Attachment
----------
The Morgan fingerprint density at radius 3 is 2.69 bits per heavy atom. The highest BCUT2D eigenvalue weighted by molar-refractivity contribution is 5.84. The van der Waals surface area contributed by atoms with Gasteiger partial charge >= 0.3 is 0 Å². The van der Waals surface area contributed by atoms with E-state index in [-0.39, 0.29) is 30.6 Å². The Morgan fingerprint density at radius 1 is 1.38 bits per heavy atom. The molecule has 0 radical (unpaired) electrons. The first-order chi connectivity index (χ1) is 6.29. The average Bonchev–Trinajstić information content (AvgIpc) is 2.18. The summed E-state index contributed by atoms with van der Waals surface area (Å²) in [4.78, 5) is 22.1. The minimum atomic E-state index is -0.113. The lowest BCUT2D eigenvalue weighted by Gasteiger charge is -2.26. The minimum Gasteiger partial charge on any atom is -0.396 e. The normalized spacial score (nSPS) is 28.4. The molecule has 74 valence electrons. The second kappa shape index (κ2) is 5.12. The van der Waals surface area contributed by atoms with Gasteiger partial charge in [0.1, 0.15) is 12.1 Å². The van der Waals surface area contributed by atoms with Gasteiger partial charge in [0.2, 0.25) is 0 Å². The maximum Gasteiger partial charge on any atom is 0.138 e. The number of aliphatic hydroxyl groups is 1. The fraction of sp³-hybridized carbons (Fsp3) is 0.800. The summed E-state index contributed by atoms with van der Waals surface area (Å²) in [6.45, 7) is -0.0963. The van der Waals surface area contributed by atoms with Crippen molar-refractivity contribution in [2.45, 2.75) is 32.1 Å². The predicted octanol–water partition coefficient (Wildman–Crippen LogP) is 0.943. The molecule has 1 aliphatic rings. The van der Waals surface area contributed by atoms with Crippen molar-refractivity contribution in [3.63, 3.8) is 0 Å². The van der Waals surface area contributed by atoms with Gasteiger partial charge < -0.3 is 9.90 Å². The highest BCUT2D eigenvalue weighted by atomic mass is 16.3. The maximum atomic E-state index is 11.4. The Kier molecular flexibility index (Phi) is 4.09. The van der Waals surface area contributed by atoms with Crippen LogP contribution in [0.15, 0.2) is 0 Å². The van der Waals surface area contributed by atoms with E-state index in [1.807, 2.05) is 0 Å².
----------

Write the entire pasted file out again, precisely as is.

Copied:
The Morgan fingerprint density at radius 3 is 2.69 bits per heavy atom. The highest BCUT2D eigenvalue weighted by molar-refractivity contribution is 5.84. The van der Waals surface area contributed by atoms with Gasteiger partial charge >= 0.3 is 0 Å². The van der Waals surface area contributed by atoms with E-state index in [-0.39, 0.29) is 30.6 Å². The Morgan fingerprint density at radius 1 is 1.38 bits per heavy atom. The molecule has 0 radical (unpaired) electrons. The first-order chi connectivity index (χ1) is 6.29. The average Bonchev–Trinajstić information content (AvgIpc) is 2.18. The summed E-state index contributed by atoms with van der Waals surface area (Å²) in [4.78, 5) is 22.1. The minimum atomic E-state index is -0.113. The lowest BCUT2D eigenvalue weighted by Gasteiger charge is -2.26. The minimum Gasteiger partial charge on any atom is -0.396 e. The normalized spacial score (nSPS) is 28.4. The molecule has 74 valence electrons. The second kappa shape index (κ2) is 5.12. The van der Waals surface area contributed by atoms with Gasteiger partial charge in [0.1, 0.15) is 12.1 Å². The van der Waals surface area contributed by atoms with Gasteiger partial charge in [0.2, 0.25) is 0 Å². The maximum Gasteiger partial charge on any atom is 0.138 e. The number of aliphatic hydroxyl groups is 1. The fraction of sp³-hybridized carbons (Fsp3) is 0.800. The summed E-state index contributed by atoms with van der Waals surface area (Å²) in [6.45, 7) is -0.0963. The van der Waals surface area contributed by atoms with Crippen molar-refractivity contribution in [2.45, 2.75) is 32.1 Å². The predicted octanol–water partition coefficient (Wildman–Crippen LogP) is 0.943. The molecule has 1 aliphatic rings. The van der Waals surface area contributed by atoms with Crippen molar-refractivity contribution in [3.63, 3.8) is 0 Å². The van der Waals surface area contributed by atoms with Gasteiger partial charge < -0.3 is 9.90 Å². The highest BCUT2D eigenvalue weighted by atomic mass is 16.3. The maximum atomic E-state index is 11.4. The Kier molecular flexibility index (Phi) is 4.09. The van der Waals surface area contributed by atoms with Crippen LogP contribution in [0.15, 0.2) is 0 Å². The van der Waals surface area contributed by atoms with E-state index in [1.807, 2.05) is 0 Å².